Employers cannot refuse protected Veterans any reasonable accommodations in the workplace for disabilities or related issues. A reasonable accommodation does not change essential job functions. However, according to the Department of Labor, reasonable accommodation includes any “adjustment or change made to the workplace, or the usual way of performing a job, that allows a disabled Veteran to perform the job duties or enjoy the benefits and privileges of employment.”
Some examples of adjustments include but are not limited to:
- Modified and flexible work schedules
- Modifying or using common meeting areas with accessibility features
- Adaptive work environments that can be altered to provide greater accessibility
- Accessible print formats for visually impaired employees
- Sign language and interpretation of sign language
- Providing leave for medical care.
- Providing mechanical or electrical aids.
How to File a Discrimination Complaint as a Protected Veteran
Veteran Ratings does not work with Veterans to file discrimination complaints, but here is what you should know if you want to pursue that action.
If you believe your employer discriminated against you because of your protected Veteran status, you can file a complaint with the U. S. Department of Labor Office of Federal Contract Compliance Programs (OFCCP). You can complete and submit a form online, in person at an OFCCP office, or by mailing, e-mailing, or faxing a completed form to the OFCCP regional office that covers the location where the alleged discrimination occurred.
If you have questions about whether your military service qualifies you as a protected Veteran, call OFCCP at 1-800-397-6251.
Complaints alleging discrimination based on protected Veteran status must be filed within 300 days from the date of the alleged discrimination, but filing can be extended if you can demonstrate good cause.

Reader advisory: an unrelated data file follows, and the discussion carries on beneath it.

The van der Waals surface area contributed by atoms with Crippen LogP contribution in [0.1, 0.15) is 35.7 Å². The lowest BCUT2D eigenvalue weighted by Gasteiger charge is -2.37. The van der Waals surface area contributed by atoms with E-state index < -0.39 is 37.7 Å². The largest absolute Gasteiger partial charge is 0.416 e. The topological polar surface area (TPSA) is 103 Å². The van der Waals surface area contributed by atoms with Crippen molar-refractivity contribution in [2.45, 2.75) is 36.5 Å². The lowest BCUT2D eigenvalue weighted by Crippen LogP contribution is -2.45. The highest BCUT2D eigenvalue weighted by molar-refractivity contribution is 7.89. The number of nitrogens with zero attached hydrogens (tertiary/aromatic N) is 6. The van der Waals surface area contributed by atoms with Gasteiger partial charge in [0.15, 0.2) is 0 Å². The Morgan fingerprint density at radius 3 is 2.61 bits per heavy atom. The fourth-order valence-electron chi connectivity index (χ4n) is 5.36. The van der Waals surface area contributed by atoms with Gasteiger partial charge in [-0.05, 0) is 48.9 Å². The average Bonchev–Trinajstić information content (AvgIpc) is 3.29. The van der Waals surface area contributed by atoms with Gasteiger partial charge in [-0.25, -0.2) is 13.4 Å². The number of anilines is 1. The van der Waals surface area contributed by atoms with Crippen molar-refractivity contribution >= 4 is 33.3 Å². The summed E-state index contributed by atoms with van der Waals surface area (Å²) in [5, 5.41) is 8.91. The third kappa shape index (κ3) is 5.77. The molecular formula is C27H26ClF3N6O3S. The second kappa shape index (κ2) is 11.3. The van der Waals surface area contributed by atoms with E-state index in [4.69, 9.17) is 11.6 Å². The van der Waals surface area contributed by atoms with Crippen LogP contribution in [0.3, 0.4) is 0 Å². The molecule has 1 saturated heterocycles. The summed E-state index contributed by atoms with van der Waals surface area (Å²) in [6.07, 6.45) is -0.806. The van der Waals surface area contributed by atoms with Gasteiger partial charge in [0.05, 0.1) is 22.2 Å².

It is illegal for an employer to retaliate against a Veteran for filing a complaint or participating in an investigation. OFCCP’s regulations protect Veterans from harassment, intimidation, threats, coercion, or retaliation for asserting VEVRAA rights.
If a finding determines discrimination took place, Veterans may be entitled to remedies that place them in the position they would have been in if the discrimination had never happened. Veterans may be entitled to be hired, promoted, reinstated, or reassigned and entitled to back pay, front pay, a pay raise, or some combination of these remedies.
If a federal contractor or subcontractor violated VEVRAA, OFCCP could move to have the company debarred or removed from consideration for future federal contracts or cancel the company’s current contracts or contract modifications.
We Hire Veterans
GTM Companies is a fast-growing and dynamic workplace offering Veterans a chance to make a difference in other service members’ lives. Our opportunities allow you to put your military experience toward a meaningful career while you learn and expand on your leadership potential.
We genuinely care about Veterans and their families because we consider them part of our family, too.
If you’re interested in joining our team, check out our current job openings here.